Type 2 diabetes & kids: Why it’s on the rise

Years ago, diabetes was placed in two defined categories — Type 1, which also was known as juvenile diabetes, and Type 2, which was considered “adult onset.” These days, though, those boundary lines are blurred.

More adults are being diagnosed with Type 1 diabetes, but of more concern, more children are being diagnosed with Type 2 diabetes.

Type 2 diabetes is a condition that affects the way the body processes glucose, and it’s typically been associated with poor lifestyle choices made over years of time. But that’s changing.

So, why are kids now being diagnosed with Type 2 diabetes? Let’s take a deep dive into the issue.

The rise of Type 2 diabetes

To truly understand Type 2 diabetes and why it’s being diagnosed in younger people, you have to understand the difference between Type 1 and Type 2 diabetes — and that starts with understanding insulin.

Insulin is a hormone produced in the pancreas that helps control the blood sugar level in our bodies.

When a person has Type 1 diabetes, the body no longer makes insulin. This is a condition that cannot be prevented.

On the other hand, when a person has Type 2 diabetes, the body still makes insulin. However, it either doesn’t make enough insulin or the insulin is ineffective. In other words, the body isn’t handling insulin properly. Type 2 diabetes can be prevented.

The number of cases of Type 2 diabetes in children has been increasing steadily over the past few decades, rising alongside the number of overweight and obese children.

In fact, of the thousands of American children and teens with this type of diabetes, more than 80 percent of them are overweight, while 40 percent are considered obese.

The connection between lifestyle & Type 2 diabetes

So, what exactly is the connection between a child’s lifestyle and his or her risk of developing Type 2 diabetes? Well, it’s the same as it is for adults. Those who live a sedentary lifestyle and eat poorly are at an increased risk.

Why is that?

For one thing, someone carrying excess weight, particularly around the belly, is more likely to develop insulin resistance. That means exactly what it sounds like — the body doesn’t respond to glucose normally.

Instead, glucose (also called blood sugar) isn’t able to enter the cells of the body and supply energy. This raises a person’s blood sugar level, which then causes the pancreas to work harder to produce even more insulin. Eventually, the pancreas may be unable to make enough insulin to keep blood sugar at a healthy level.

More than one-third of American kids today are considered overweight, and many kids, including nine out of 10 teens, don’t get the recommended amount of daily exercise. Combine that with lots of exposure to processed and fast foods — and you have a recipe for chronic medical conditions, including diabetes.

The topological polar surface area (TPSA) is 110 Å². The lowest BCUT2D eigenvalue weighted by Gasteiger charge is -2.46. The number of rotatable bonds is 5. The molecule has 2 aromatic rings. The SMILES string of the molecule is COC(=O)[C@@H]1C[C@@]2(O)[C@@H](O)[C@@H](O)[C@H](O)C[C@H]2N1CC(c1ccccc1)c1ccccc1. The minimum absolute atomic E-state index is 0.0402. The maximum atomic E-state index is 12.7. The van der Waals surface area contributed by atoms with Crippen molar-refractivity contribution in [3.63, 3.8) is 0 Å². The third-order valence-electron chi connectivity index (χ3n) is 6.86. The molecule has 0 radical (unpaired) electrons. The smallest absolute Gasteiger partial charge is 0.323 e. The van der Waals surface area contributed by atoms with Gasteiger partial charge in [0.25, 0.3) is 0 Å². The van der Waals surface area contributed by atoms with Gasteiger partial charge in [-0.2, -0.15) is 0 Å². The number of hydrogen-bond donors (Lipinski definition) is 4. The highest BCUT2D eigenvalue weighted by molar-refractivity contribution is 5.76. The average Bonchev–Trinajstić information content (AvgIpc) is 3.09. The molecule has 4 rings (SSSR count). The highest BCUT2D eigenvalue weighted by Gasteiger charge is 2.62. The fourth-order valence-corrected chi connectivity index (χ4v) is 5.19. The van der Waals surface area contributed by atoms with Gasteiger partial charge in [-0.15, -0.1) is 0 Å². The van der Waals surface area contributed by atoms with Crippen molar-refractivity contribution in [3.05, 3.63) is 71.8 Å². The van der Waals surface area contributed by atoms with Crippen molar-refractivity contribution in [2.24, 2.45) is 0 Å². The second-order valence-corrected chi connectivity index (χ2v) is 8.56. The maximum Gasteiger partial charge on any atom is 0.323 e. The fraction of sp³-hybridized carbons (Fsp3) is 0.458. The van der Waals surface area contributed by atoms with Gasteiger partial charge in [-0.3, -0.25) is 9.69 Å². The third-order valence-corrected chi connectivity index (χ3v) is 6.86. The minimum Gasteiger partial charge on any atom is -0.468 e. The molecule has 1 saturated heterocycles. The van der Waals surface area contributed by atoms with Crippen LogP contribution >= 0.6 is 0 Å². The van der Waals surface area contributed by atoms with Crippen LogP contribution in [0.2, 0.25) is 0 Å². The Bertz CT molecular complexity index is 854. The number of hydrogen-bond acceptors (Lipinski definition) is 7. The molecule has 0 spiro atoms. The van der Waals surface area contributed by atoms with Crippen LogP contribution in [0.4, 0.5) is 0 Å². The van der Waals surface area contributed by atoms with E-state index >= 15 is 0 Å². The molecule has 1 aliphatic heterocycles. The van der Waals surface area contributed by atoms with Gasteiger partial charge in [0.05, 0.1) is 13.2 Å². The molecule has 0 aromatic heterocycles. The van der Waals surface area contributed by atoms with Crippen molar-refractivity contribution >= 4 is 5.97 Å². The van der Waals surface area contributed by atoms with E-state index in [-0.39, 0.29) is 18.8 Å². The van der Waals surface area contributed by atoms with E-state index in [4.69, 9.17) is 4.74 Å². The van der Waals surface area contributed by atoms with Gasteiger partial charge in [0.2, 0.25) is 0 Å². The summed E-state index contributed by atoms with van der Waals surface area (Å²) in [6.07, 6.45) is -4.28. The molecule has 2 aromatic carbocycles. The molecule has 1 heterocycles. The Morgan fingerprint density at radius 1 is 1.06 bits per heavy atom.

Signs of Type 2 diabetes to Watch For

One positive thing about Type 2 diabetes is that it’s largely preventable, and you can sometimes even make lifestyle changes that reverse the condition.

But it’s also important to know the signs of the condition so that you can seek medical condition for your child if he or she may be experiencing Type 2 diabetes.

Those who have this type of diabetes may experience:

  • Increased thirst
  • More frequent urination
  • Unexplained weight loss
  • Fatigue
  • Blurry vision
  • Frequent illnesses or slow-healing wounds

These are some signs to watch for, but it’s also important to note that in as many as 40 percent of kids with Type 2 diabetes, no symptoms are evident. That’s why regular checkups are important.

How to prevent Type 2 diabetes

We talked about the impact that lifestyle can have on the body and blood sugar levels. There are multiple steps you can take to lower the risk of developing Type 2 diabetes.

  1. Encourage physical activity. Kids need way more physical activity each day than adults. Current recommendations from the World Health Organization call for children between the ages of 5 and 17 to get at least 60 minutes of moderate to vigorous physical activity each day. Even little kids should be physically active as they play.
  2. Limit screen time. You may wonder what this has to do with diabetes. Well, as kids and teens spend more time in front of a computer, a video game or an iPad, they spend less time being physically active. So, it’s important to limit the amount of time your kids get with a screen each day and to encourage them to spend time playing or enjoying some type of activity that gets them moving. That doesn’t have to be a sport; it can be as simple as playing in a playhouse or swinging on a swing set.
  3. Make healthy eating a family affair. Regularly sit down for family meals, with an emphasis on the sit down part of that equation. By sitting down at the table to eat, you’re more likely to eat slowly and with intention. Fill your plates with plenty of fruits and vegetables, lean proteins, whole grains, low-fat dairy, and a small amount of healthy fats, like those found in fish. Prepare foods in a healthy way, such as broiling or baking, rather than frying. Limit the amount of sodium, unhealthy fats and added sugar in your diet.
  4. Create — and stick to — a bedtime. Did you know there’s actually a connection between not getting enough sleep and Type 2 diabetes? Researchers believe that sleep deprivation makes the body behave similarly to when a person has insulin resistance. The amount of sleep a child requires varies depending on age, from up to 18 hours for a newborn to 9.5 for a teen. Consistently getting less than the recommended amount can be dangerous, so insist on a bedtime that allows for plenty of quality sleep.

Believe your child may be in danger of developing Type 2 diabetes? Your pediatrician can recommend steps you can take to lower the risk. Find a doctor here.